Enacted to strengthen criminal and civil remedies against organized crime, RICO provides a private right of action for any person who has been injured in his business or property from a RICO violation. Dahlgren v. First Nat'l Bank of Holdrege, 533 F.3d 681, 689 (8th Cir. 2008) (quoting 18 U.S.C. § 1964(c)). To state a RICO claim, Plaintiff must show “(1) conduct (2) of an enterprise (3) through a pattern (4) of racketeering activity.” Nitro Distrib., Inc. v. Alticor, Inc., 565 F.3d 417, 428 (8th Cir. 2009) (internal quotation omitted). A RICO claim must be pleaded with particularity under Rule 9(b). Crest Const. II, Inc. v. Doe, 660 F.3d 346, 353 (8th Cir. 2011). Rule 9(b) requires that a party alleging fraud or mistake “state with particularity the circumstances constituting a fraud or mistake.” Fed.R.Civ.P. 9(b). Plaintiff alleges no facts to support a RICO claim. Plaintiff's complaint fails to allege the existence of a RICO enterprise, a pattern of racketeering, multiple predicate acts (i.e., mail fraud, wire fraud, use of facilities of interstate commerce), and lacks the particularity required of fraud-based claims by Rule 9(b).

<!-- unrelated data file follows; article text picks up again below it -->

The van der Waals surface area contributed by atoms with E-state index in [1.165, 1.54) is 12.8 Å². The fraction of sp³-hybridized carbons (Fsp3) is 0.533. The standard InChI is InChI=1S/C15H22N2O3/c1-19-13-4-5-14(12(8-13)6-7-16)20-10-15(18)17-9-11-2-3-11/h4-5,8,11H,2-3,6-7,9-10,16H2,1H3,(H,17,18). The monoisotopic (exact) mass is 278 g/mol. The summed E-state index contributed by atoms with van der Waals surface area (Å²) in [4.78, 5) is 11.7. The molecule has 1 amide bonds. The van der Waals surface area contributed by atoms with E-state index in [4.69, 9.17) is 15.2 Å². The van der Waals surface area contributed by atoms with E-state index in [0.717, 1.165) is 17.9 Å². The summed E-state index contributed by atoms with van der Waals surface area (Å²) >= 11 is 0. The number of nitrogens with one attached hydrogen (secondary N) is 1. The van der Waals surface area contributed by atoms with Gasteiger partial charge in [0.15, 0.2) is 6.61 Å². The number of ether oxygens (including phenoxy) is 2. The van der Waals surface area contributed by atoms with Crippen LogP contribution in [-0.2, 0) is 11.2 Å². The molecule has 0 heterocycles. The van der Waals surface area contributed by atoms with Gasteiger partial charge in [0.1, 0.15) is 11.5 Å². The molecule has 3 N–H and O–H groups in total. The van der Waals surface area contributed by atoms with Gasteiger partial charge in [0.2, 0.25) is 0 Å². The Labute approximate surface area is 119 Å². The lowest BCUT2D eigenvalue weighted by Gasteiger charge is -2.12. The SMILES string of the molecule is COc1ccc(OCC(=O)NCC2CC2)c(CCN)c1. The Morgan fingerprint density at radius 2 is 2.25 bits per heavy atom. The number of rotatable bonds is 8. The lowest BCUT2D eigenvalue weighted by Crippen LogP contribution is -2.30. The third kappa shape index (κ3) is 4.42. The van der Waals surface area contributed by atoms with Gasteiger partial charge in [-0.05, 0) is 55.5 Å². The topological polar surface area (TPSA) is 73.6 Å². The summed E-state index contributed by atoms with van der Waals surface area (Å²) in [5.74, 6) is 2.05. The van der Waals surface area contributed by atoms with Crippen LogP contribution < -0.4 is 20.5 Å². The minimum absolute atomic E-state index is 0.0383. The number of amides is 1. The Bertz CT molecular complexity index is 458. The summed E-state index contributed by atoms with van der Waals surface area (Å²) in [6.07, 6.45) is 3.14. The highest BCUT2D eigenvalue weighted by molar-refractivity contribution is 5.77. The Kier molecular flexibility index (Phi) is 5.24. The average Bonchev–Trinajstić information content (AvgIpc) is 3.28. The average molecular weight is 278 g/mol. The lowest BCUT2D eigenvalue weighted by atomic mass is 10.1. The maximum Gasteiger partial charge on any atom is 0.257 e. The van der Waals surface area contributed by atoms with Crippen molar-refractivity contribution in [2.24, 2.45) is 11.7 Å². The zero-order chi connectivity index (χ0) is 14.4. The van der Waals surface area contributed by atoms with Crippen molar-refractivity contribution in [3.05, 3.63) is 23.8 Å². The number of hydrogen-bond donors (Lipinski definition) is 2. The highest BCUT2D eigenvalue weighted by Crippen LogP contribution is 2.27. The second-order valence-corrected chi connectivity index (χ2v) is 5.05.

42 U.S.C. §1981 prohibits intentional race discrimination in the making and enforcing of contracts. Plaintiff identifies himself as an “Afro-American male, ” but otherwise makes no allegation that his race played any role in the Defendants' handling of his claim.